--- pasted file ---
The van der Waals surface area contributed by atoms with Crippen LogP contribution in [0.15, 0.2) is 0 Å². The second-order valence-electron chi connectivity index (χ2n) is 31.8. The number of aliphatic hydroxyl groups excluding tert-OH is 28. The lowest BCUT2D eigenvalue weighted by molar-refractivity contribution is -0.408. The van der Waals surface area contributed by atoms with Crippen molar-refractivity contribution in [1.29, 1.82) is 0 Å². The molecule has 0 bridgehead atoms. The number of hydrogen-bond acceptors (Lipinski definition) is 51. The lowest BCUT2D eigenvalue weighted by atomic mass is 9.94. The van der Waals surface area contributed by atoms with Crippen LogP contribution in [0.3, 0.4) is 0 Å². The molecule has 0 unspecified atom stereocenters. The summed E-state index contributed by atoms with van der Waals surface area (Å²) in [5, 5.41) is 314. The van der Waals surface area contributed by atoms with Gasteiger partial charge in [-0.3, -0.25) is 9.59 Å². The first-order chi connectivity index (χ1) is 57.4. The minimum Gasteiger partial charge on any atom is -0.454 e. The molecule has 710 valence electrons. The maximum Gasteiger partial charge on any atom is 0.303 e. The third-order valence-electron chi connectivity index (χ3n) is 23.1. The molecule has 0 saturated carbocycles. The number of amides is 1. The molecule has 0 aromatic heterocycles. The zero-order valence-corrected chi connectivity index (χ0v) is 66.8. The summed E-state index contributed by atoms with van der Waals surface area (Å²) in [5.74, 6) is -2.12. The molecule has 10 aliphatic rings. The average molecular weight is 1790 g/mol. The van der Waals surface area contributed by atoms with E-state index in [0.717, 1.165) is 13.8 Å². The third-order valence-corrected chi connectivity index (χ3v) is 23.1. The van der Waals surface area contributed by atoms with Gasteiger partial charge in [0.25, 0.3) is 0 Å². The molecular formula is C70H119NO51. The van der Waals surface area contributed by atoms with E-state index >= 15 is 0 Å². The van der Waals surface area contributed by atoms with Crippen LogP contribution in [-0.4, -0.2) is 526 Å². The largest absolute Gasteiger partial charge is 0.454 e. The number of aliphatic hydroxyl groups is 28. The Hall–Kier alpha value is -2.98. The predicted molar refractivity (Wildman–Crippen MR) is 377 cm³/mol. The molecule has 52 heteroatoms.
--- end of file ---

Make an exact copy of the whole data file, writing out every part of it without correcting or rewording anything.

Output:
The van der Waals surface area contributed by atoms with Crippen LogP contribution in [0.15, 0.2) is 0 Å². The second-order valence-electron chi connectivity index (χ2n) is 31.8. The number of aliphatic hydroxyl groups excluding tert-OH is 28. The lowest BCUT2D eigenvalue weighted by molar-refractivity contribution is -0.408. The van der Waals surface area contributed by atoms with Crippen molar-refractivity contribution in [1.29, 1.82) is 0 Å². The molecule has 0 bridgehead atoms. The number of hydrogen-bond acceptors (Lipinski definition) is 51. The lowest BCUT2D eigenvalue weighted by atomic mass is 9.94. The van der Waals surface area contributed by atoms with Crippen LogP contribution in [0.3, 0.4) is 0 Å². The molecule has 0 unspecified atom stereocenters. The summed E-state index contributed by atoms with van der Waals surface area (Å²) in [5, 5.41) is 314. The van der Waals surface area contributed by atoms with Gasteiger partial charge in [-0.3, -0.25) is 9.59 Å². The first-order chi connectivity index (χ1) is 57.4. The minimum Gasteiger partial charge on any atom is -0.454 e. The molecule has 710 valence electrons. The maximum Gasteiger partial charge on any atom is 0.303 e. The third-order valence-electron chi connectivity index (χ3n) is 23.1. The molecule has 0 saturated carbocycles. The number of amides is 1. The molecule has 0 aromatic heterocycles. The zero-order valence-corrected chi connectivity index (χ0v) is 66.8. The summed E-state index contributed by atoms with van der Waals surface area (Å²) in [5.74, 6) is -2.12. The molecule has 10 aliphatic rings. The average molecular weight is 1790 g/mol. The van der Waals surface area contributed by atoms with E-state index in [0.717, 1.165) is 13.8 Å². The third-order valence-corrected chi connectivity index (χ3v) is 23.1. The van der Waals surface area contributed by atoms with Gasteiger partial charge in [0.25, 0.3) is 0 Å². The molecular formula is C70H119NO51. The van der Waals surface area contributed by atoms with E-state index >= 15 is 0 Å². The van der Waals surface area contributed by atoms with Crippen LogP contribution in [-0.4, -0.2) is 526 Å². The largest absolute Gasteiger partial charge is 0.454 e. The number of aliphatic hydroxyl groups is 28. The Hall–Kier alpha value is -2.98. The predicted molar refractivity (Wildman–Crippen MR) is 377 cm³/mol. The molecule has 52 heteroatoms.